Most bank customers don't want their financial institution tweeting at them or asking for "Likes," and they prefer to air their grievances face to face.
A survey by Carlisle & Gallagher Consulting Group shows that nearly 90 percent of bank customers believe their financial institution's use of social media is "annoying, boring or unhelpful," and more than half said their bank's use of social media is "ineffective."
McLean-based Capital One Financial Corp. (NYSE: COF) probably disagrees. It has launched a major social media campaign tied to the NCAA's March Madness basketball tournament.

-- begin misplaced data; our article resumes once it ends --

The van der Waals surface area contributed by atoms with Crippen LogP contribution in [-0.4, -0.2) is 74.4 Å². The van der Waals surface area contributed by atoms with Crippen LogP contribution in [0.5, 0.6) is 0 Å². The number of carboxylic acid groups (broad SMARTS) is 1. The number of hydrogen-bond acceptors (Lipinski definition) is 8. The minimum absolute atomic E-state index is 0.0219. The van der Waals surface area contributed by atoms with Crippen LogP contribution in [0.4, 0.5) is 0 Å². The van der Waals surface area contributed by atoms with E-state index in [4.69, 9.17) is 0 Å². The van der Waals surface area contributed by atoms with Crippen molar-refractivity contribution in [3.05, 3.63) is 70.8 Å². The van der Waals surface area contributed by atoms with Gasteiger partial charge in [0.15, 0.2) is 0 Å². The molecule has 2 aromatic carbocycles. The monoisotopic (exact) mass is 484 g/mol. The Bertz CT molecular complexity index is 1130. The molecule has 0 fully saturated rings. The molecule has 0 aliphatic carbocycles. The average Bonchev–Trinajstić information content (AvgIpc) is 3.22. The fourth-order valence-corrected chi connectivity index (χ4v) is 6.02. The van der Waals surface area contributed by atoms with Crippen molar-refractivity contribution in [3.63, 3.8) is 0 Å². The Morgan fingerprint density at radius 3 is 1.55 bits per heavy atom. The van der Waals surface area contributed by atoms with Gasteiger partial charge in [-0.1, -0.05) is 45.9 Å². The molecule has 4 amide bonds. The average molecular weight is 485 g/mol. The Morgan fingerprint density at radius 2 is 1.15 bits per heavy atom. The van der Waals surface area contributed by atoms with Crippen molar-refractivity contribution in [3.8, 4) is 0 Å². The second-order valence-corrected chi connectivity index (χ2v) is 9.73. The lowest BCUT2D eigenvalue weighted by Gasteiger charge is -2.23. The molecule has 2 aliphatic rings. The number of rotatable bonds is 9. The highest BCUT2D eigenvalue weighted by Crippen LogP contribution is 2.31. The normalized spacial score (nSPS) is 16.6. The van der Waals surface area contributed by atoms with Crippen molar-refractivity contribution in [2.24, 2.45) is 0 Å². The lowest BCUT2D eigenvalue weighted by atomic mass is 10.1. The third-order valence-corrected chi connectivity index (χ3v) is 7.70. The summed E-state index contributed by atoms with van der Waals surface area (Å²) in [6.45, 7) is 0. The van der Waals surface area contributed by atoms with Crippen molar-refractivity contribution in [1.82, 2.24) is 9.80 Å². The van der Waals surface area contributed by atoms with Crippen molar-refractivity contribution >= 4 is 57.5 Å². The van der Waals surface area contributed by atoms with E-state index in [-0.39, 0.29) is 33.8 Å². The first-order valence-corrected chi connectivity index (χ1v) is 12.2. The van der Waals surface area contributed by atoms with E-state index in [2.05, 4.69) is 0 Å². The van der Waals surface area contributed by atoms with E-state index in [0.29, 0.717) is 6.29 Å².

More than two-thirds of those surveyed by Carlisle and Gallagher said they would never use a social media channel to solve their problems with a bank. But banks should be prepared to deal with customers who would use very public social media platforms to complain, said Patricia Sahm, customer experience leader for the Charlotte, N.C.-based management and technology consulting firm.
Facebook was by far the most popular social media platform, used by 54 percent of those surveyed, while 18 percent used Twitter.
The consulting firm performed an online sampling of 1,002 U.S. consumers in September 2013.
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